Title says it all: How do I determine the alcohol content of a mixed-drink (Cocktail, Longdrink)?

Note - I know the alcohol content of all ingredients.

2 Answers 2


To a first approximation, you can just calculate the volume of pure ethanol in each of the alcoholic ingredients (total volume * %ABV = volume of pure ethanol), add those up, and divide by the total volume of all ingredients.

For example, a margarita with 35mL 40% ABV tequila, 20mL 40% ABV Cointreau, and 15mL lime juice would have alcohol content of (35mL*40% + 20mL*40% + 15mL*0%)/(35mL+20mL+15mL) = 31% ABV.

That's an approximation because the volumes are not strictly additive: mixing 50 ml pure ethanol with 50 ml water will actually give you something like 95 ml of the mixture. To get a truly accurate answer, you'll need to measure the volume of the final drink, and divide your total alcohol content by that.

  • I'd say as long as this is for practical purposes (i.e. you're not trying to put the cocktail in a bottle with government-approved labeling) simple arithmetic is just fine. The approximation is way better than you imply, because the alcoholic ingredients are already mixtures, so a lot of the volume loss has already happened. Ice melting into the drink would be a far bigger effect.
    – Cascabel
    Commented Nov 11, 2012 at 15:30
  • I changed %ETOH to %ABV because that's how it's commonly referred to with alcoholic drinks, and went ahead and added an example, since it sounded like it might be the math the OP was wondering about. Please feel free to edit further if it's not to your liking.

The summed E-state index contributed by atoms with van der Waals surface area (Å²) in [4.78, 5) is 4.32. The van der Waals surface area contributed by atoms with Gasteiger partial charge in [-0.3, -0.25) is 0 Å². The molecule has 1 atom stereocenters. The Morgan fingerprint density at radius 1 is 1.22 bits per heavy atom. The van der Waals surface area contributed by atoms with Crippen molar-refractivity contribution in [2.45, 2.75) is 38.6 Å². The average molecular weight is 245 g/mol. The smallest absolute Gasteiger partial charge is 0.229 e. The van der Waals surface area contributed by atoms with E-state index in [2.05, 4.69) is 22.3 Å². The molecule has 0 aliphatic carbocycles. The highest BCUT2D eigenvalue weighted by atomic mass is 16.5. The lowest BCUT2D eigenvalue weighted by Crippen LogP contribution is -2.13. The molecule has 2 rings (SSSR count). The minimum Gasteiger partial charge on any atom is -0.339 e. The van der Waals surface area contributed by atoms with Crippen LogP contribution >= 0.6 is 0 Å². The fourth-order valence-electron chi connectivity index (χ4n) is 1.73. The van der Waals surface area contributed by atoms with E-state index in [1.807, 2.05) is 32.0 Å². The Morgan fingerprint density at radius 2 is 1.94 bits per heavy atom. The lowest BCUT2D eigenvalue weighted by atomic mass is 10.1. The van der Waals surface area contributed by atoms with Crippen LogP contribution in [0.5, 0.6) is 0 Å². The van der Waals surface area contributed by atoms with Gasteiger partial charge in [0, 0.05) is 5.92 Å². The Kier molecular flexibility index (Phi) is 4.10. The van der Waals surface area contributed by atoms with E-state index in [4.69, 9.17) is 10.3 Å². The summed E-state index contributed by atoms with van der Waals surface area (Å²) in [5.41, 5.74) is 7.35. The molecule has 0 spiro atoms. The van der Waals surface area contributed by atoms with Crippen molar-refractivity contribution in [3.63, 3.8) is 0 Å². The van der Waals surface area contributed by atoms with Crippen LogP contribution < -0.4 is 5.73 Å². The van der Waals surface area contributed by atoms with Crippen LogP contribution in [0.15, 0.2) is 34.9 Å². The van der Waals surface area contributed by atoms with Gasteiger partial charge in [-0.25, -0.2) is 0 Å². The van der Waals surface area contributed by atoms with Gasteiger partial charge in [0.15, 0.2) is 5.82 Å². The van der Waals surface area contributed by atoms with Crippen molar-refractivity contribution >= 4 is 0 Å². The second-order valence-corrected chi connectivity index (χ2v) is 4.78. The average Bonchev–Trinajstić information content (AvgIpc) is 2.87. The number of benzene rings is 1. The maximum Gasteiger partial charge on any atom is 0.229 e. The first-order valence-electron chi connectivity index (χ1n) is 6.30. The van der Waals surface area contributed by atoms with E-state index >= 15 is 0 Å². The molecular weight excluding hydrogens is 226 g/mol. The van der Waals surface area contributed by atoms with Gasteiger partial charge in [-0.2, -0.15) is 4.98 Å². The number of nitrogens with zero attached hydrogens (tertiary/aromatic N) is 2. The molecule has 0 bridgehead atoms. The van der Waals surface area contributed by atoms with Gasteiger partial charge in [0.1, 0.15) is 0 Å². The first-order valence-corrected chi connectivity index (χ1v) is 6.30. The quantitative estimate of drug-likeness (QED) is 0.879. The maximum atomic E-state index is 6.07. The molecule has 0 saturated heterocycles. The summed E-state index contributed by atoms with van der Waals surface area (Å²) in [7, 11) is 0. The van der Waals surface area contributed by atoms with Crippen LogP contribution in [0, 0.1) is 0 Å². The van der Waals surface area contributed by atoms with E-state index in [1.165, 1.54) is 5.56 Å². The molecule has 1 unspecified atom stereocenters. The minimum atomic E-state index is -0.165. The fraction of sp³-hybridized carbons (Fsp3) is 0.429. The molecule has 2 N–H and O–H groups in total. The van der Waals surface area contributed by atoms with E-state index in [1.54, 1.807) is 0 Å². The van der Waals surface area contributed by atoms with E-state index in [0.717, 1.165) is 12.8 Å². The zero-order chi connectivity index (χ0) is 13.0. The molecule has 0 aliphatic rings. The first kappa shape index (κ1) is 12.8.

– Cascabel
    Commented Nov 11, 2012 at 15:34
  • Thanks guys, now I got it! It's just for my recipe collection in case guests ask if it's a strong drink - some drinks contain a lot of alcohol but taste like lemonade.
    – Sven
    Commented Nov 11, 2012 at 15:37
  • I was reading something last week, discussing ice in shaken cocktails -- there are some tricks to ensure that a lot of alcohol doesn't stay in the shaker attached to the ice. I don't remember if it was a link in a question on here, or something else that I stumbled across.
    – Joe
    Commented Jun 6, 2016 at 15:23

If there are no significant other (non water, non alcohol) liquids involved (especially not heavy amounts of sugar), an areometer/spiritometer (available as a brewer's tool,$10-$20) should be able to tell you.

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